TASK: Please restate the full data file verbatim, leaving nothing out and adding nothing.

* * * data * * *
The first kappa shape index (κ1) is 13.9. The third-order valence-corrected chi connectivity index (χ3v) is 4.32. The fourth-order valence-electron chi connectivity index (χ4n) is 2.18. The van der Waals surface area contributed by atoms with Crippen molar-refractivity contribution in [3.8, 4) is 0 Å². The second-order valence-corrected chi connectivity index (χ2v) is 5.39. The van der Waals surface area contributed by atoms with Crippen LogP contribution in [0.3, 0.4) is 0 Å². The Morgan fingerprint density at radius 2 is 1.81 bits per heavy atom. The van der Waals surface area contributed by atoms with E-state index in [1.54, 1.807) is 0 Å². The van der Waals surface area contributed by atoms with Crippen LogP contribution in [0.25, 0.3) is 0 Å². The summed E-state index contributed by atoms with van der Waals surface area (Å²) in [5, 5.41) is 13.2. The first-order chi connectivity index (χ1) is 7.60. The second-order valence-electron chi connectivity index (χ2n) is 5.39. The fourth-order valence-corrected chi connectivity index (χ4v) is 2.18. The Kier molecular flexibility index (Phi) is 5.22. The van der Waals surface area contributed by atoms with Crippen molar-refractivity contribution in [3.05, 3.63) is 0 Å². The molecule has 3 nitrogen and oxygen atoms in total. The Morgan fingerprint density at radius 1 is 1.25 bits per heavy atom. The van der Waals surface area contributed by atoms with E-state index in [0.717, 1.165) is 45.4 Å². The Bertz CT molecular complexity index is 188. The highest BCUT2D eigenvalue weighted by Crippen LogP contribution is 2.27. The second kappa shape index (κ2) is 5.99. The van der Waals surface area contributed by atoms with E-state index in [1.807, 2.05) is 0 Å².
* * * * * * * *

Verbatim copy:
The first kappa shape index (κ1) is 13.9. The third-order valence-corrected chi connectivity index (χ3v) is 4.32. The fourth-order valence-electron chi connectivity index (χ4n) is 2.18. The van der Waals surface area contributed by atoms with Crippen molar-refractivity contribution in [3.8, 4) is 0 Å². The second-order valence-corrected chi connectivity index (χ2v) is 5.39. The van der Waals surface area contributed by atoms with Crippen LogP contribution in [0.3, 0.4) is 0 Å². The Morgan fingerprint density at radius 2 is 1.81 bits per heavy atom. The van der Waals surface area contributed by atoms with E-state index in [1.54, 1.807) is 0 Å². The van der Waals surface area contributed by atoms with Crippen LogP contribution in [0.25, 0.3) is 0 Å². The summed E-state index contributed by atoms with van der Waals surface area (Å²) in [5, 5.41) is 13.2. The first-order chi connectivity index (χ1) is 7.60. The second-order valence-electron chi connectivity index (χ2n) is 5.39. The fourth-order valence-corrected chi connectivity index (χ4v) is 2.18. The Kier molecular flexibility index (Phi) is 5.22. The van der Waals surface area contributed by atoms with Crippen molar-refractivity contribution in [3.05, 3.63) is 0 Å². The molecule has 3 nitrogen and oxygen atoms in total. The Morgan fingerprint density at radius 1 is 1.25 bits per heavy atom. The van der Waals surface area contributed by atoms with E-state index in [0.717, 1.165) is 45.4 Å². The Bertz CT molecular complexity index is 188. The highest BCUT2D eigenvalue weighted by Crippen LogP contribution is 2.27. The second kappa shape index (κ2) is 5.99. The van der Waals surface area contributed by atoms with E-state index in [1.807, 2.05) is 0 Å².